02 May Allison’s Story
It was an image in Allison’s head that brought her to her breaking point: her two sons, Isaac and Noah, carrying their backpacks and holding their pillows.
“We’d lived in several different places in two years,” she remembers. “I just couldn’t do it again.”
Allison’s struggle with homelessness began a few years ago. And though it was something new to her, pain and hardship definitely weren’t. Alcohol became a damaging part of her life during a battle with postpartum depression. Later, she says, “I was in a terribly abusive, violent relationship. That’s when I started using drugs.”
In 2020, she made the brave decision to leave the abuser. But in the long months after, with her addiction continuing, she struggled to give her sons a sense of stability as they moved from place to place. “I was desperate,” she says. “I’d definitely burned all my bridges. I knew I wanted help, I just didn’t know where to turn.”
Eventually, Allison temporarily lost custody of her sons. In order to cooperate with the Department of Human Services (DHS), she reached out to our Hope Center for Women and Children. Though joining our life recovery program was a little intimidating at first, she says today she’s grateful she made the decision to stick with it. “I could see the love here. It was probably the first time that I thought, ‘I’m going to be okay,’” she recalls. “I need structure in my life, and this is the place that’s given it to me. I thrive on it. This is an opportunity of a lifetime.”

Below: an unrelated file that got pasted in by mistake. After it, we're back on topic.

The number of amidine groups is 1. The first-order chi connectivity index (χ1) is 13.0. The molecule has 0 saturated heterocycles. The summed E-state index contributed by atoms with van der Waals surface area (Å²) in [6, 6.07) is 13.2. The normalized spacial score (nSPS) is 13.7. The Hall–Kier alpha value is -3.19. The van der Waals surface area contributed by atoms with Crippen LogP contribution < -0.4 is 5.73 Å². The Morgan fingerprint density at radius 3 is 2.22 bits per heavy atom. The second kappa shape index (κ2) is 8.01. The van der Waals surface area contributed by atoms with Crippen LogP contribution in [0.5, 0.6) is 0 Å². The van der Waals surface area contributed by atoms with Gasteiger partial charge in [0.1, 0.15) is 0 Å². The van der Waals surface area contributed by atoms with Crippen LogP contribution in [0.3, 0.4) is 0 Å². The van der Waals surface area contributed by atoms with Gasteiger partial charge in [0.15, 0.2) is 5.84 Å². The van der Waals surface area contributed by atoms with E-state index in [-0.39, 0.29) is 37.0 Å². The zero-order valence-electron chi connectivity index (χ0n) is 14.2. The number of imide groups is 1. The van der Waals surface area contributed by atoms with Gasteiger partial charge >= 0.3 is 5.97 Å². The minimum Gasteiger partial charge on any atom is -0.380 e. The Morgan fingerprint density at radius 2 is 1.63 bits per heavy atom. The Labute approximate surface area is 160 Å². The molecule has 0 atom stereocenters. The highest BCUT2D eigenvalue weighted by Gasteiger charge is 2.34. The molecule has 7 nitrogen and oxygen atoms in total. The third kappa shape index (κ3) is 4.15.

Currently, Allison is only a few months from completing our entire two-year program, and when she celebrates her graduation, she’ll also be celebrating two years of sobriety! “You get so lost out in the world. A lot of us don’t even take the time to figure out who we are,” she says. “But I’ve figured out my identity in Christ. I’ve learned how to trust Him. Today I can say that no matter what anyone else says, God says I’m worth it. He says I’m enough.”
More than anything, Allison is grateful for the second chance she’s been given with her sons. In fact, of all the milestones she’s reached during her recovery journey, Allison says her best achievement is being present for her sons—attending sporting events and other
extracurricular activities, etc.
Allison has a full-time IT job, she’s active in her church and she’s happy whenever she finds time to enjoy her hobbies. “I love to sing. I’m learning how to play the piano. And my kids and I like to be outside—fishing, swimming, going camping and hiking.”
Today, Allison’s finding herself dreaming of a bright future. She’d like to go back to school, finish her nursing degree and become a traveling nurse. She’s looking forward to becoming a parent partner with DHS, helping other parents who are DHS-involved.
“I used to think I didn’t even deserve my kids. But God said, ‘I’m not done with you yet,’” she says. “Now I want
my sons to see not who I was, but how far I’ve come.”